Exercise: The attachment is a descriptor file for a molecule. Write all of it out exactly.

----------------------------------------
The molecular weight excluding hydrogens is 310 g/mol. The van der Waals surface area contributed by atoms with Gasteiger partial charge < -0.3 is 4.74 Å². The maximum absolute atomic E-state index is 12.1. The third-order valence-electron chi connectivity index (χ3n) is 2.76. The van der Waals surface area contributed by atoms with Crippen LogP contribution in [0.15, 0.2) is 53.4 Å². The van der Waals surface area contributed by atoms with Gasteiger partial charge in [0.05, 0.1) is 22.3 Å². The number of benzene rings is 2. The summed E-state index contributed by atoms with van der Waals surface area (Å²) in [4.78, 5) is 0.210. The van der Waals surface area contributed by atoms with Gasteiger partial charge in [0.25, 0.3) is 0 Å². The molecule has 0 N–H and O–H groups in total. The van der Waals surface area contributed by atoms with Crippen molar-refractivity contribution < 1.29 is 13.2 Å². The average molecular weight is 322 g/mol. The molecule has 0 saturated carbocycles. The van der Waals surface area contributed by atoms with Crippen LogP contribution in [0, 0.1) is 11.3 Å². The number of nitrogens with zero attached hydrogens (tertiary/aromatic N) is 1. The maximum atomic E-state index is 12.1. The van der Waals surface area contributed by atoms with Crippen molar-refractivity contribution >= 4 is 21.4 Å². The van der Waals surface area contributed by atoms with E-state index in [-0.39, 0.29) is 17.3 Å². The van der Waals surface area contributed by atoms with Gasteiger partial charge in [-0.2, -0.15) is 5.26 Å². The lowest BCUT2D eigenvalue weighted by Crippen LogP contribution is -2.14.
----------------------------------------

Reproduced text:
The molecular weight excluding hydrogens is 310 g/mol. The van der Waals surface area contributed by atoms with Gasteiger partial charge < -0.3 is 4.74 Å². The maximum absolute atomic E-state index is 12.1. The third-order valence-electron chi connectivity index (χ3n) is 2.76. The van der Waals surface area contributed by atoms with Crippen LogP contribution in [0.15, 0.2) is 53.4 Å². The van der Waals surface area contributed by atoms with Gasteiger partial charge in [0.05, 0.1) is 22.3 Å². The number of benzene rings is 2. The summed E-state index contributed by atoms with van der Waals surface area (Å²) in [4.78, 5) is 0.210. The van der Waals surface area contributed by atoms with Gasteiger partial charge in [0.25, 0.3) is 0 Å². The molecule has 0 N–H and O–H groups in total. The van der Waals surface area contributed by atoms with Crippen molar-refractivity contribution < 1.29 is 13.2 Å². The average molecular weight is 322 g/mol. The molecule has 0 saturated carbocycles. The van der Waals surface area contributed by atoms with Crippen LogP contribution in [0, 0.1) is 11.3 Å². The number of nitrogens with zero attached hydrogens (tertiary/aromatic N) is 1. The maximum atomic E-state index is 12.1. The van der Waals surface area contributed by atoms with Crippen molar-refractivity contribution >= 4 is 21.4 Å². The van der Waals surface area contributed by atoms with E-state index in [-0.39, 0.29) is 17.3 Å². The van der Waals surface area contributed by atoms with Gasteiger partial charge in [-0.2, -0.15) is 5.26 Å². The lowest BCUT2D eigenvalue weighted by Crippen LogP contribution is -2.14.